NASA looks at Tropical Cyclone Maha's water vapor concentration

NASA looks at Tropical Cyclone Maha's water vapor concentration
NASA's Aqua satellite passed over Tropical Cyclone Maha in the Eastern Pacific Ocean on Nov. 5, 2019 at 3:50 a.m. EST (0850 UTC) and found highest concentrations of water vapor (brown) and coldest cloud top temperatures in fragmented thunderstorms around the low-level center of circulation and northeast of the center. Credit: NASA/NRL

When NASA's Aqua satellite passed over the Northern Indian Ocean, water vapor data provided information about the intensity of Tropical Cyclone Maha.

NASA's Aqua satellite passed Tropical Cyclone Maha on Nov. 5 at 3:47 a.m. EST (0847 UTC) the Moderate Resolution Imaging Spectroradiometer or MODIS instrument gathered and temperature information. The MODIS image showed highest concentrations of water vapor and coldest cloud top temperatures were in a fragmented band of thunderstorms around the low-level center of circulation as well as northeast of the center.

MODIS data also showed the coldest cloud top temperatures were as cold as or colder than minus 70 degrees Fahrenheit (minus 56.6 degrees Celsius) in those storms. Storms with cloud top temperatures that cold have the capability to produce .

Water vapor analysis of tropical cyclones tells forecasters how much potential a storm has to develop. Water vapor releases latent heat as it condenses into liquid. That liquid becomes and thunderstorms that make up a tropical cyclone. Temperature is important when trying to understand how strong storms can be. The higher the cloud tops, the colder and the stronger they are.

NASA looks at Tropical Cyclone Maha's water vapor concentration
The Atmospheric Infrared Sounder instrument aboard NASA's Aqua satellite provided temperature data on the cloud tops of Maha on Nov. 5, 2019 at 3:47 a.m. EST (0847 UTC). Coldest cloud top temperatures (and strongest storms) were as cold as or colder than minus 70 degrees Fahrenheit (minus 56.6 degrees Celsius). Credit: NASA/JPL, Heidar Thrastarson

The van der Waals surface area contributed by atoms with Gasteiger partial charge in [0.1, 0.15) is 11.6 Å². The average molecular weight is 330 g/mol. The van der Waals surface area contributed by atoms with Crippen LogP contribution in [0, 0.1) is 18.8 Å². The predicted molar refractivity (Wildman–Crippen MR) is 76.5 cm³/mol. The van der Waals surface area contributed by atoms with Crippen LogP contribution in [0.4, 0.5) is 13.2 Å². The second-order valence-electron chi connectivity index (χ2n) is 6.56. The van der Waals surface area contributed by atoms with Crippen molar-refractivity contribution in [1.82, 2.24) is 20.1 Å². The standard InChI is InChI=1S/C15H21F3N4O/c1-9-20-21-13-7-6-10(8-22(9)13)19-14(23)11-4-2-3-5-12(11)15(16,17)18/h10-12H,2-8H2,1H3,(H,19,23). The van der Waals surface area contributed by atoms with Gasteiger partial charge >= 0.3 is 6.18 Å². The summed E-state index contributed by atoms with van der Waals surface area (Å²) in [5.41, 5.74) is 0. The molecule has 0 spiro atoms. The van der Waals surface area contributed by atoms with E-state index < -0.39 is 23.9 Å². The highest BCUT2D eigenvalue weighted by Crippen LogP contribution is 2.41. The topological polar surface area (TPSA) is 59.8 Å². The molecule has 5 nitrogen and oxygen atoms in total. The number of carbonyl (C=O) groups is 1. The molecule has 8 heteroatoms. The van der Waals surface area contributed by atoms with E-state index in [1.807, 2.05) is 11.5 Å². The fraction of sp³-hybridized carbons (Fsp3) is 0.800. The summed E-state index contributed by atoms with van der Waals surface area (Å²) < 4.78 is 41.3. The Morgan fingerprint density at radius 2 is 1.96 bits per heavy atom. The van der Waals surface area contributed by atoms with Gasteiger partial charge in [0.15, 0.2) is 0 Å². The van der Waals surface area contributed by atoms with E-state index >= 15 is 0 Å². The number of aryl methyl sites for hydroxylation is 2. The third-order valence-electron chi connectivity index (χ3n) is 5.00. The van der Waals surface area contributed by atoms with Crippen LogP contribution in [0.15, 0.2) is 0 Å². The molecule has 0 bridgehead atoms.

Around the same time as the MODIS water imagery, the Atmospheric Infrared Sounder instrument aboard NASA's Aqua satellite provided data on the cloud tops. AIRS confirmed that the coldest cloud top temperatures were as cold as or colder than minus 70 degrees Fahrenheit (minus 56.6 degrees Celsius).

At 10 a.m. EDT (1500 UTC), the center of Tropical Cyclone Maha was located near latitude 19.8 degrees north and longitude 63.8 degrees east. That puts the center just 49 miles south-southwest of Karachi, Pakistan. Maha is moving to the east-northeast and has maximum sustained winds near 85 knots (98 mph/157 kph).

The Joint Typhoon Warning Center said that Maha has turned around and is now weakening, and is expected to dissipate before making landfall in northwestern India.

NASA's Aqua satellite is one in a fleet of NASA satellites that provide data for hurricane research.


Explore further

NASA provides an infrared analysis of Tropical Cyclone Maha

Citation: NASA looks at Tropical Cyclone Maha's water vapor concentration (2019, November 5) retrieved 5 December 2019 from https://phys.org/news/2019-11-nasa-tropical-cyclone-maha-vapor.html
This document is subject to copyright. Apart from any fair dealing for the purpose of private study or research, no part may be reproduced without the written permission. The content is provided for information purposes only.
9 shares

Feedback to editors

User comments